While we both aren’t keen on mas­sages, across Bangkok there were many spas of­fer­ing Thai mas­sage at very af­ford­able prices and open-air fish pedi­cure tanks were ubiq­ui­tous in all mar­kets and shop­ping com­plexes. If that’s your thing, Bangkok had it in spades. The lo­cal Bud­dhist tem­ples were filled with in­ter­est­ing cu­rios, gold (plated!) struc­tures, rose and teak wood doors and win­dows and ex­quis­ite mother of pearl in­lays and were oases of peace in a bustling mod­ern me­trop­o­lis.

Beyond Bangkok

I trav­elled to Thai­land mainly to visit the Tiger Tem­ple in Kan­chana­puri and play with the tiger cubs and han­dle tigers. So de­spite the prob­lem­atic an­i­mal rights an­gle the Tiger Tem­ple was the most in­ter­est­ing part of the trip for me. I fed and played with the cubs for a full 45 min­utes and be­cause it was a week­day with no rush I had all the cubs to my­self!

The or­nate lo­cal bus stops were de­light­ful, in­dica­tive of the tal­ent for sculpt­ing and carv­ing im­bued in the peo­ple of the district. Also mem­o­rable was the buf­fet lunch served in a for­est camp by the river be­fore we reached the Tiger Tem­ple af­ter the visit to the “Bridge Across the River Qwai” part of the tragic Death Rail­way built by the pris­on­ers of war dur­ing World War II. We weren’t in time to take the short train trip across the bridge as we had to reach the Tiger Tem­ple but that’s also a pop­u­lar tourist at­trac­tion. In­stead we walked across the bridge over the rail lines. We rel­ished all that Pat­taya had to of­fer as well. We took a ferry over to the coral is­land with a mid-sea stop for para­sail­ing off a float­ing plat­form on the sea. Af­ter en­joy­ing the wave-less while sand beaches my mother and I opted to take a lo­cal public trans­port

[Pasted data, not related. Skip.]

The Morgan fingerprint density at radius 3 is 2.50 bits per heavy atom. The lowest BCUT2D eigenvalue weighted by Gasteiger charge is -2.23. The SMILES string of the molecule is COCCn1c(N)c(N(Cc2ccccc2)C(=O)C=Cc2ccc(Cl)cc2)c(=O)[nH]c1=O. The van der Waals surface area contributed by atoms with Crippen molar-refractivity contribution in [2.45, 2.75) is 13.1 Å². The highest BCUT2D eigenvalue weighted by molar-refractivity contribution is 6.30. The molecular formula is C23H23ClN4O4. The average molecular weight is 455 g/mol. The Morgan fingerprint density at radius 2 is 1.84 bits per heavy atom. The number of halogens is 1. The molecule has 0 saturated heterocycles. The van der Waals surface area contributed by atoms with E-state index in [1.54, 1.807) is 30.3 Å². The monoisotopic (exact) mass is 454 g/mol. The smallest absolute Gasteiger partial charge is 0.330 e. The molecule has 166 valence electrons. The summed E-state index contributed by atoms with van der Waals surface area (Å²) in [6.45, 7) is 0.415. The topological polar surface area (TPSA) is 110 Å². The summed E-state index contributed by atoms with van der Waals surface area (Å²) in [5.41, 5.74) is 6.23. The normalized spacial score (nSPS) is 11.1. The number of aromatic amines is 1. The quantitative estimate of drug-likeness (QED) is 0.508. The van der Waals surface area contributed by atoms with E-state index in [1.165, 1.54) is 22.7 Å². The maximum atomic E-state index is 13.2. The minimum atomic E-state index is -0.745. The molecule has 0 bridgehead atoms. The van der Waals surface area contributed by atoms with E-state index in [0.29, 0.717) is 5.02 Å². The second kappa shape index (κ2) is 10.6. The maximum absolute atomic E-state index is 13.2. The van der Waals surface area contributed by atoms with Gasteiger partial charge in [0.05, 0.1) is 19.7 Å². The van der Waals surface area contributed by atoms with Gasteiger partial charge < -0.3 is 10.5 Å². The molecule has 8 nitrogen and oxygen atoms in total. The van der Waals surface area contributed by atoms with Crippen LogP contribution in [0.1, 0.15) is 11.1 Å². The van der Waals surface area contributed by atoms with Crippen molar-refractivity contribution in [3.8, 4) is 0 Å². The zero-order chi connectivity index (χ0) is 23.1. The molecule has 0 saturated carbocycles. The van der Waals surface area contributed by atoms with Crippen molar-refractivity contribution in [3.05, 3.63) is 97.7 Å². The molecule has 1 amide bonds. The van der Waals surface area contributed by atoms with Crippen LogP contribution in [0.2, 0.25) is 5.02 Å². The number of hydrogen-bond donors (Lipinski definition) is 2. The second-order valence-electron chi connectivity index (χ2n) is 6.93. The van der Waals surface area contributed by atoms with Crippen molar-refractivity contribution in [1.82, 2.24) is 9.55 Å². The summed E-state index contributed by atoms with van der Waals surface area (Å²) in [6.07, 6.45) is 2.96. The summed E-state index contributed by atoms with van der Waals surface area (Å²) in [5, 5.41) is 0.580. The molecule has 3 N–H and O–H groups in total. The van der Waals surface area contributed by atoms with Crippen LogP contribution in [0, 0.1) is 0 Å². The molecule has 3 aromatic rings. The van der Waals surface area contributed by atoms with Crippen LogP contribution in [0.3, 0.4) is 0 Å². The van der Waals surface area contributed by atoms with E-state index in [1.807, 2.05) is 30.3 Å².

on the isle – a shared mini­van to visit the coves on the other side of the is­land as well as a tem­ple with a giant tur­tle and laugh­ing Bud­dha atop a hillock. The fresh seafood and the chilled co­conut water served in a shaved king co­conut were de­li­cious af­ter a hec­tic day on the beach. A quick trip on a glass-bot­tom boat gave us a glimpse of the colour­ful marine life of the coral reef with­out hav­ing to dive or snorkel, al­though both ac­tiv­i­ties as well as speed boat and water scooter rides and water-ski­ing were on of­fer at very rea­son­able rates. The Bhat- Ru­pees rate was a bless­ing! On­shore that even­ing we en­joyed the risqué Tif­fany Variety

Show with transwomen and found it to be more spectacular than the Parisian can-can & cabaret shows! Al­though visit­ing two cities and a district is barely scratch­ing the sur­face of Thai­land it was phenomenal nev­er­the­less. It en­sures that we will def­i­nitely be go­ing back to see other places like Chi­ang Mai and Phuket to start!

Raakhee Suryaprakash is a Chen­nai based writer, edi­tor and an­a­lyst. She has a mas­ter’s de­gree in In­ter­na­tional Stud­ies and an un­der­grad­u­ate de­gree in Chem­istry, Raakhee is as­so­ci­ated with civil so­ci­ety or­ga­ni­za­tions such as the Red Ele­phant Foun­da­tion, Chen­nai Centre for China Stud­ies & Cli­mate Tracker. Her short sto­ries and ar­ti­cles has been pub­lished widely both in print and online me­dia.